Continuing in a weather pattern that has held for a while, over the last week we had a fair bit of chop on the east facing beaches and once you got offshore, but, on the south facing beaches, the nearshore waters were pretty decent for the first few miles. Friday, the sea was stiff enough that a tournament was postponed, but the weather did moderate enough to get it in on Saturday and Sunday. Unfortunately, that northern wind has breezed back up in the last few days and has been a bit bumpy. Continuing along the bad weather front, another weather system is supposed to roll through in the next day or two and could leave us with another sloppy weekend.
Some good news is that the cooler temperatures have gotten the water temperatures to drop some. We are pretty rapidly approaching water temperatures that are near normal. Early in the week, Bogue Inlet Pier reported the water at 69 degrees, while Capt. Dave Deitzler marked it at 67 degrees in the creeks and 70 in Beaufort Inlet. As the water cools, the fishing should heat up even more.
When the boats can get offshore, the wahoo bite continues to be really good. There aren't as many as a few weeks ago, but there are still some late season sailfish being caught. More and more yellowfin tuna are being caught, while blackfin tuna surprise the fishermen a little closer to the beach. There are still some excellent catches of dolphin also. The Gulf Stream trip is shortest from Hatteras, but even they would prefer a little less wind. Less wind would certainly make offshore fishing easier and many fishermen think it would make it better also.
While this past weekend didn't show it too well, king mackerel fishing continues to be red hot. For the past few weeks the kings have been around in numbers and with good appetites. There have been good reports from Oregon Inlet to the NC/SC State Line. With the cooling water, the larger concentrations of kings have moved just a little farther off the beach, but there are still some around the inlets and nearshore structure also. I have had two calls this morning from different ends of the state about king mackerel. One said that the bite was exceptionally strong a few miles off Ocracoke, and the other said that yesterday's bite at the Shark Hole, off Southport, was the best they had seen in several years.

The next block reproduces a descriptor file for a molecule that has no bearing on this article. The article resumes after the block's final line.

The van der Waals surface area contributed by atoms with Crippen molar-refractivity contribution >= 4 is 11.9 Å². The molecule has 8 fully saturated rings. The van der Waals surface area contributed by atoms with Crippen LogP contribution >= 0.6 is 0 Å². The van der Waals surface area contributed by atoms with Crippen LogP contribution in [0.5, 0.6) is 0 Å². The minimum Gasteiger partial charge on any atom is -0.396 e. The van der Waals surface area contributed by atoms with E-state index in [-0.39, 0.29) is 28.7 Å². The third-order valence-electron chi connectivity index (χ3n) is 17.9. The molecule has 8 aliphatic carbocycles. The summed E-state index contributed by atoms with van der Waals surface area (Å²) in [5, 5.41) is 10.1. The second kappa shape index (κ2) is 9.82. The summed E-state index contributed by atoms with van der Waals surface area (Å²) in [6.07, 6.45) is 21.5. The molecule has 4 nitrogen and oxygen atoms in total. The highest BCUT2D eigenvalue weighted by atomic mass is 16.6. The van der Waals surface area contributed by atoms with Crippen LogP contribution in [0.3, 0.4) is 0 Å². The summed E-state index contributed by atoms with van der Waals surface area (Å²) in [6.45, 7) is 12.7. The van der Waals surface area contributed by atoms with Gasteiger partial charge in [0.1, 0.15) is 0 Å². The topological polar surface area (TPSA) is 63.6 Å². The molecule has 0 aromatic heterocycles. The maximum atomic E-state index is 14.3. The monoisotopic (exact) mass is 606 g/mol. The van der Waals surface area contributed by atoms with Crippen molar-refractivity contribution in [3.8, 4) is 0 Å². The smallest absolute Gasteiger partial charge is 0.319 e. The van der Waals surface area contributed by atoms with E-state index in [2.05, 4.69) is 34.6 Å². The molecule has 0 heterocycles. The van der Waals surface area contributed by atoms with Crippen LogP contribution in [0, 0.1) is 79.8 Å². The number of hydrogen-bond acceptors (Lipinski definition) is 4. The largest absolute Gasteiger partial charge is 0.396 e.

Congratulations to Al Morris and the crew of the Sea Drag'n. They claimed the win in the weekend's Coral Bay Open King Mackerel Tournament, with a 31.86 pound king. To claim the win, they overcame far less than perfect conditions, scattered fish, and a host of Southern Kingfish Association pros that were in town and fished the event. On the other end of the state, Darrell Garrett and the crew of the Sea Happy brought a 38.50 pounder to the scales to top the HOOK King Mackerel Tournament.
The spots have to be running. Every pier I passed over the weekend was full of fishermen and the inside favorite spot holes were lined wall to wall. Pier fishing all along the NC coast has been really good for the past week or so and should get better for another couple of weeks. In addition to the spots, there are sea mullet, gray trout, speckled trout, flounder, red drum, black drum, bluefish, plus a few Spanish mackerel, and king mackerel. Several pier and tackle shop owners are very optimistic and say that the big schools of the large yellow-belly spots are still to come.
Red drum continue to bite well from the marshes into the nearshore ocean. Speckled trout are getting more aggressive with the cooling water and the bite is picking up. More sea mullet and gray trout are showing up each day. They are biting along the edges of both the Morehead City and Southport ship channels, plus numerous ocean locations.
Capt. Jerry Dilsaver